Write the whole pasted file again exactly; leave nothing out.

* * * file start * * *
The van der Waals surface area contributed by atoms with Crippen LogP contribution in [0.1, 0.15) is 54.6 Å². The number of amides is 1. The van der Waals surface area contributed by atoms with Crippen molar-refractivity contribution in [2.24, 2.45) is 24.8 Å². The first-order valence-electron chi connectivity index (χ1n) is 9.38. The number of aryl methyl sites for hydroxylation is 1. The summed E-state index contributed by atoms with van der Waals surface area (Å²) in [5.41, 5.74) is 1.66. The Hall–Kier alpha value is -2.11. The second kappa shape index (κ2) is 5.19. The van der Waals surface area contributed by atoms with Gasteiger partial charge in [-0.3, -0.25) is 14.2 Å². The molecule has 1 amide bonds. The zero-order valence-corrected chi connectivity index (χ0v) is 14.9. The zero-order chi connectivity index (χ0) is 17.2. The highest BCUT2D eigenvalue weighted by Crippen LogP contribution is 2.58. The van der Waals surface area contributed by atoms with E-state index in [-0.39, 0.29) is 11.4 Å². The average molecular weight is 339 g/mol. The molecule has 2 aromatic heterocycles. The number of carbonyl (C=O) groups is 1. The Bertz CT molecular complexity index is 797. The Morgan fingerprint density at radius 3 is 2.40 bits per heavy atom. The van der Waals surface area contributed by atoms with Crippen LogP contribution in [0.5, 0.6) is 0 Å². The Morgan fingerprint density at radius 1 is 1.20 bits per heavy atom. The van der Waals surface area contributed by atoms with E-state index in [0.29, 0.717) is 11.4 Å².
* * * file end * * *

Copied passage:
The van der Waals surface area contributed by atoms with Crippen LogP contribution in [0.1, 0.15) is 54.6 Å². The number of amides is 1. The van der Waals surface area contributed by atoms with Crippen molar-refractivity contribution in [2.24, 2.45) is 24.8 Å². The first-order valence-electron chi connectivity index (χ1n) is 9.38. The number of aryl methyl sites for hydroxylation is 1. The summed E-state index contributed by atoms with van der Waals surface area (Å²) in [5.41, 5.74) is 1.66. The Hall–Kier alpha value is -2.11. The second kappa shape index (κ2) is 5.19. The van der Waals surface area contributed by atoms with Gasteiger partial charge in [-0.3, -0.25) is 14.2 Å². The molecule has 1 amide bonds. The zero-order valence-corrected chi connectivity index (χ0v) is 14.9. The zero-order chi connectivity index (χ0) is 17.2. The highest BCUT2D eigenvalue weighted by Crippen LogP contribution is 2.58. The van der Waals surface area contributed by atoms with E-state index in [-0.39, 0.29) is 11.4 Å². The average molecular weight is 339 g/mol. The molecule has 2 aromatic heterocycles. The number of carbonyl (C=O) groups is 1. The Bertz CT molecular complexity index is 797. The Morgan fingerprint density at radius 3 is 2.40 bits per heavy atom. The van der Waals surface area contributed by atoms with Crippen LogP contribution in [0.5, 0.6) is 0 Å². The Morgan fingerprint density at radius 1 is 1.20 bits per heavy atom. The van der Waals surface area contributed by atoms with E-state index in [0.29, 0.717) is 11.4 Å².